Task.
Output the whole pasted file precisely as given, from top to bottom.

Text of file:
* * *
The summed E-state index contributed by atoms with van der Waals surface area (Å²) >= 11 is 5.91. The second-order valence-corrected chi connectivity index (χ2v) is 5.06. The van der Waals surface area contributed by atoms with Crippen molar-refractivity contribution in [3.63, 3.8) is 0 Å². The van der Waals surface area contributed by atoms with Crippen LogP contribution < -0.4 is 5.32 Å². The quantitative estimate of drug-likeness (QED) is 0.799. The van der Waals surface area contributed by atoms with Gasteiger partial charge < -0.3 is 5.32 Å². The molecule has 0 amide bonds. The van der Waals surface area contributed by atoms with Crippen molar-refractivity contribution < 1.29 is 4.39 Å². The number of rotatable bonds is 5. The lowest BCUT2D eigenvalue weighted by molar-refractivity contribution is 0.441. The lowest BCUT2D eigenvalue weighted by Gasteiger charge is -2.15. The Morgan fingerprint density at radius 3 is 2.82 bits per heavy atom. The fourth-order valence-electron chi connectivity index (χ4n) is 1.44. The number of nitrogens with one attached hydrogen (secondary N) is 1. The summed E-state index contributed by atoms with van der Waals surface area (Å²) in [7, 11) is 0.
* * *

The summed E-state index contributed by atoms with van der Waals surface area (Å²) >= 11 is 5.91. The second-order valence-corrected chi connectivity index (χ2v) is 5.06. The van der Waals surface area contributed by atoms with Crippen molar-refractivity contribution in [3.63, 3.8) is 0 Å². The van der Waals surface area contributed by atoms with Crippen LogP contribution < -0.4 is 5.32 Å². The quantitative estimate of drug-likeness (QED) is 0.799. The van der Waals surface area contributed by atoms with Gasteiger partial charge < -0.3 is 5.32 Å². The molecule has 0 amide bonds. The van der Waals surface area contributed by atoms with Crippen molar-refractivity contribution < 1.29 is 4.39 Å². The number of rotatable bonds is 5. The lowest BCUT2D eigenvalue weighted by molar-refractivity contribution is 0.441. The lowest BCUT2D eigenvalue weighted by Gasteiger charge is -2.15. The Morgan fingerprint density at radius 3 is 2.82 bits per heavy atom. The fourth-order valence-electron chi connectivity index (χ4n) is 1.44. The number of nitrogens with one attached hydrogen (secondary N) is 1. The summed E-state index contributed by atoms with van der Waals surface area (Å²) in [7, 11) is 0.